The urgent challenge to protect our common home includes a concern to bring the whole human family together to seek a sustainable and integral development, for we know that things can change. (13)
We have to realize that a true ecological approach always becomes a social approach; it must integrate questions of justice in debates on the environment, so as to hear both the cry of the earth and the cry of the poor. (49)
It cannot be emphasized enough how everything is interconnected… We are faced not with two separate crises, one environmental and the other social, but rather with one complex crisis which is both social and environmental. Strategies for a solution demand an integrated approach to combating poverty, restoring dignity to the excluded, and at the same time protecting nature. (138-139)
The majority of people living on our planet profess to be believers. This should spur religions to dialogue among themselves for the sake of protecting nature, defending the poor and building networks of respect and fraternity. (201)
What kind of world do we want to leave to those who come after us, to children who are now growing up?
A prayer for our Earth from Laudato Si’
All-powerful God, you are present in the whole universe
and in the smallest of your creatures.
You embrace with your tenderness all that exists.
Pour out upon us the power of your love,
that we may protect life and beauty.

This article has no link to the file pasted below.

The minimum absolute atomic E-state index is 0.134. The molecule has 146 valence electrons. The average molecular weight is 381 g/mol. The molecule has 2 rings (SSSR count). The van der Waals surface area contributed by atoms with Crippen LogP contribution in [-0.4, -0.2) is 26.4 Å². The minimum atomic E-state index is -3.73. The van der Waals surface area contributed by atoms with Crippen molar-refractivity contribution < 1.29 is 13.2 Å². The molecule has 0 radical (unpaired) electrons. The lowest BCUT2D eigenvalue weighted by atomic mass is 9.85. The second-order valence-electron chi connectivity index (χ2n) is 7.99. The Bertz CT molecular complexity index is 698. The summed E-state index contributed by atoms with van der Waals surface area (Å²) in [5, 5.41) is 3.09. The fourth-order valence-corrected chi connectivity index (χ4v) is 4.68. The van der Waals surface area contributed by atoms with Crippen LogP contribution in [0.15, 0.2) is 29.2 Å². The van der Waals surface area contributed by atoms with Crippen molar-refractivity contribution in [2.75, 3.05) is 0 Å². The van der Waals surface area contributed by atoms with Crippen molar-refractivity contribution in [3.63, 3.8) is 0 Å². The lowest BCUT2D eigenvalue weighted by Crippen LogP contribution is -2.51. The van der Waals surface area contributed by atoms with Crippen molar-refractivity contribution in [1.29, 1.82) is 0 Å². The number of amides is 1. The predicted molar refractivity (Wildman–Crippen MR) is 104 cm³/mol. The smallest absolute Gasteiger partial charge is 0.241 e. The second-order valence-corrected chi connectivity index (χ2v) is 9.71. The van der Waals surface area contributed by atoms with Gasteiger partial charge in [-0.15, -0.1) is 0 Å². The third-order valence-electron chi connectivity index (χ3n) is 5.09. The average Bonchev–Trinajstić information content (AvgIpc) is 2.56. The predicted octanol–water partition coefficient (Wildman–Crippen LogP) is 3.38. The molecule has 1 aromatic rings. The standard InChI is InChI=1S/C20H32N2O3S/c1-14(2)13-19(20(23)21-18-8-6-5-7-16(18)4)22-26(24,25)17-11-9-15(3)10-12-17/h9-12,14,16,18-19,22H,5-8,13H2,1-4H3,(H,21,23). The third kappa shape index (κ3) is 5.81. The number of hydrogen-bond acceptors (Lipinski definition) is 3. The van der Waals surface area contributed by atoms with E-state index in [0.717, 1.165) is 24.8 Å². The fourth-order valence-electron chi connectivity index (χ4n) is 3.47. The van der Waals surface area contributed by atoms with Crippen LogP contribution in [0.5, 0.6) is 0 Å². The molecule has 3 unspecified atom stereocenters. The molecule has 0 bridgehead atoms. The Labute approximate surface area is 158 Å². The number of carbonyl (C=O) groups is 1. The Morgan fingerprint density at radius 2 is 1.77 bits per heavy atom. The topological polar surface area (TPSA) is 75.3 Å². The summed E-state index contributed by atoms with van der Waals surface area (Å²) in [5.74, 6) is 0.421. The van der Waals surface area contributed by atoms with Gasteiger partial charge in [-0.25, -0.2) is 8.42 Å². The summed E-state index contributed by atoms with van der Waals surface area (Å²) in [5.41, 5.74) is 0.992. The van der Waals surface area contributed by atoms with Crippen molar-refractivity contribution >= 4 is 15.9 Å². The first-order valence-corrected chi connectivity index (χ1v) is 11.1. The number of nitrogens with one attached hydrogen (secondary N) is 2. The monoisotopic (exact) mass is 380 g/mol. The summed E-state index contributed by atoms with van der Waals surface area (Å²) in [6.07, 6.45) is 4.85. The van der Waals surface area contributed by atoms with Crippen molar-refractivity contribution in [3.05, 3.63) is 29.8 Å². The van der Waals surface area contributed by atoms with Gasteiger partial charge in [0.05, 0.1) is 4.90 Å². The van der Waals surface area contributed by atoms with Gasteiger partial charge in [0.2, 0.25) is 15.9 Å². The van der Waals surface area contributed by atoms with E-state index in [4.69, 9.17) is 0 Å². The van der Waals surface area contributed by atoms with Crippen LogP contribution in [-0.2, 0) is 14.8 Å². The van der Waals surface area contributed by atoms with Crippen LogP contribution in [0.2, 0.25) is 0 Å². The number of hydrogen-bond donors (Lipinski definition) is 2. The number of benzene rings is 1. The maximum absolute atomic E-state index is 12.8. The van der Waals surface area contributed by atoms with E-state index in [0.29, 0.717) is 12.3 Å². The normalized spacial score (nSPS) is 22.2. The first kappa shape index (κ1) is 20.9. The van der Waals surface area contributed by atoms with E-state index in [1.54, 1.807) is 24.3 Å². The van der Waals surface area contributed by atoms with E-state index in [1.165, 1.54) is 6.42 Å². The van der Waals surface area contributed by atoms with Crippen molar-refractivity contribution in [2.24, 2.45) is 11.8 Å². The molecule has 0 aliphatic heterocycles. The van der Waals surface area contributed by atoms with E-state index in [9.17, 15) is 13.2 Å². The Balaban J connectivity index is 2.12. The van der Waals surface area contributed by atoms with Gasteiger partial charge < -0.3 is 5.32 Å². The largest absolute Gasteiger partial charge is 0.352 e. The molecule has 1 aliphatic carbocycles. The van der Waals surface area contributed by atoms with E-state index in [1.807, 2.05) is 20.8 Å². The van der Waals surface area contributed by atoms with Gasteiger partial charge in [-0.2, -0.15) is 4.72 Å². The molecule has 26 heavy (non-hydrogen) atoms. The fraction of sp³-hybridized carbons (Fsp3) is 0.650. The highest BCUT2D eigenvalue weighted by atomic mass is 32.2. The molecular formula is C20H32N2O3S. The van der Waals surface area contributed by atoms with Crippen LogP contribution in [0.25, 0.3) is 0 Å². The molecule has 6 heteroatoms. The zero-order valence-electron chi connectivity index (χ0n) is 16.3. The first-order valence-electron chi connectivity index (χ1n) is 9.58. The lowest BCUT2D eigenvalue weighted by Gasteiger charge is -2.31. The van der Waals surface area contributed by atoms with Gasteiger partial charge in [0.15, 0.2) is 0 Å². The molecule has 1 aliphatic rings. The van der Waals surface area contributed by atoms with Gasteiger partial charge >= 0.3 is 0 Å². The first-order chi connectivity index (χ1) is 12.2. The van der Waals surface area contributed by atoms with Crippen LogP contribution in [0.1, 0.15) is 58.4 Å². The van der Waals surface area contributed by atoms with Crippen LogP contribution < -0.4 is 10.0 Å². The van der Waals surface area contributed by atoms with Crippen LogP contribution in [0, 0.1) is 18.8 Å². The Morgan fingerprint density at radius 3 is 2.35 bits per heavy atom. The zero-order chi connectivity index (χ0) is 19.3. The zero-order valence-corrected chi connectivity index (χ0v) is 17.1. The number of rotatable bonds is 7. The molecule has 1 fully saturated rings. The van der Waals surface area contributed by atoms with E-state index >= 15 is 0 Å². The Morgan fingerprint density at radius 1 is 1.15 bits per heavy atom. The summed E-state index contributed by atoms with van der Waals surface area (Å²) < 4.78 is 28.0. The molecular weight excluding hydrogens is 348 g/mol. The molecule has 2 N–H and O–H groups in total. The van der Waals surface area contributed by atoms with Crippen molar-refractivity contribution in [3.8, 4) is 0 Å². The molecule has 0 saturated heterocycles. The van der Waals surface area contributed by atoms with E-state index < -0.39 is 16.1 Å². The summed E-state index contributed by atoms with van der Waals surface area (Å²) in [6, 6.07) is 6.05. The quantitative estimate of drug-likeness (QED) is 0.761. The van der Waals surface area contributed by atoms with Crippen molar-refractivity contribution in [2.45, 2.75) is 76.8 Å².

Fill us with peace, that we may live
as brothers and sisters, harming no one.
O God of the poor,
help us to rescue the abandoned and forgotten of this earth,
so precious in your eyes.
Bring healing to our lives,
that we may protect the world and not prey on it,
that we may sow beauty, not pollution and destruction.
Touch the hearts
of those who look only for gain
at the expense of the poor and the earth.
Teach us to discover the worth of each thing,
to be filled with awe and contemplation,
to recognize that we are profoundly united
with every creature
as we journey towards your infinite light.
We thank you for being with us each day.
Encourage us, we pray, in our struggle
for justice, love and peace. (247)
Passage from The Ten Green Commandments of Laudato Si’
by Joshtrom Isaac Kureethadam (Collegeville, Minnesota: Liturgical Press, 2015)
Using the “See, Judge, Act” method of discernment
1. Earth, our common home, is in peril. Take care of it.
2. Listen to the cry of the poor who are the disproportionate victims of the crisis of our common home.
3. Rediscover a theological vision of the natural world as good news (gospel).
4. Recognize that the abuse of creation is ecological sin.
5. Acknowledge the human roots of the crisis of our common home.
6. Develop an integral ecology as we are all interrelated and interdependent.
7. Learn a new way of dwelling in our common home and manage it more responsibly through a new economics and a new political culture.
8. Educate toward ecological citizenship through change of lifestyles.
9. Embrace an ecological spirituality that leads to communion with all of God’s creatures.
10. Care for our common home by cultivating the ecological virtues of praise, gratitude, care, justice, work, sobriety, and humility.
Header photo: Mosaic of Saint Francis on a building in Manoppello, Abruzza, Italy